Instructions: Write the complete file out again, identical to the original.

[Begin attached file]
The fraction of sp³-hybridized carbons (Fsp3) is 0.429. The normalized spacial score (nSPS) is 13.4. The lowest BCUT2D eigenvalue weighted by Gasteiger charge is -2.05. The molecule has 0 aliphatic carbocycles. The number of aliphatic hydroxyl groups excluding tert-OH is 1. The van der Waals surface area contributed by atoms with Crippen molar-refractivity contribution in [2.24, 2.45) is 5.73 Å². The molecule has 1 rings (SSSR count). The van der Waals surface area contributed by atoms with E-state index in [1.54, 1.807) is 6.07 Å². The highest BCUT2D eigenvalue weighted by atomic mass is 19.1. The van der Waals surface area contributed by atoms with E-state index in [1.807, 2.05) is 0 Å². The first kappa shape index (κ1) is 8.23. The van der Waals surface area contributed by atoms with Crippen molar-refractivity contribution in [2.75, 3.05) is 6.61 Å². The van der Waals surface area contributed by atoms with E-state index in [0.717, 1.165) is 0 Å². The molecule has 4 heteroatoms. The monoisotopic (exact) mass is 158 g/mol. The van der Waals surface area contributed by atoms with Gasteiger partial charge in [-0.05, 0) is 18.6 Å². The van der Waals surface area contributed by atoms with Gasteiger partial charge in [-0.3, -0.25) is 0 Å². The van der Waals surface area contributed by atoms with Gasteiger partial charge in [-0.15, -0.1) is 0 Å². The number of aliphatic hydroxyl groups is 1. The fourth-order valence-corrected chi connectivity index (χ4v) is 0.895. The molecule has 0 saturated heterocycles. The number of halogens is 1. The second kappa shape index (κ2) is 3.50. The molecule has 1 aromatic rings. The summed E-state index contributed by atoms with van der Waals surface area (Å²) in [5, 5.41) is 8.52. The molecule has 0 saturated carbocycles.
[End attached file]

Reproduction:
The fraction of sp³-hybridized carbons (Fsp3) is 0.429. The normalized spacial score (nSPS) is 13.4. The lowest BCUT2D eigenvalue weighted by Gasteiger charge is -2.05. The molecule has 0 aliphatic carbocycles. The number of aliphatic hydroxyl groups excluding tert-OH is 1. The van der Waals surface area contributed by atoms with Crippen molar-refractivity contribution in [2.24, 2.45) is 5.73 Å². The molecule has 1 rings (SSSR count). The van der Waals surface area contributed by atoms with E-state index in [1.54, 1.807) is 6.07 Å². The highest BCUT2D eigenvalue weighted by atomic mass is 19.1. The van der Waals surface area contributed by atoms with E-state index in [1.807, 2.05) is 0 Å². The first kappa shape index (κ1) is 8.23. The van der Waals surface area contributed by atoms with Crippen molar-refractivity contribution in [2.75, 3.05) is 6.61 Å². The van der Waals surface area contributed by atoms with E-state index in [0.717, 1.165) is 0 Å². The molecule has 4 heteroatoms. The monoisotopic (exact) mass is 158 g/mol. The van der Waals surface area contributed by atoms with Gasteiger partial charge in [-0.05, 0) is 18.6 Å². The van der Waals surface area contributed by atoms with Gasteiger partial charge in [-0.3, -0.25) is 0 Å². The van der Waals surface area contributed by atoms with Gasteiger partial charge in [-0.15, -0.1) is 0 Å². The number of aliphatic hydroxyl groups is 1. The fourth-order valence-corrected chi connectivity index (χ4v) is 0.895. The molecule has 0 saturated heterocycles. The number of halogens is 1. The second kappa shape index (κ2) is 3.50. The molecule has 1 aromatic rings. The summed E-state index contributed by atoms with van der Waals surface area (Å²) in [5, 5.41) is 8.52. The molecule has 0 saturated carbocycles.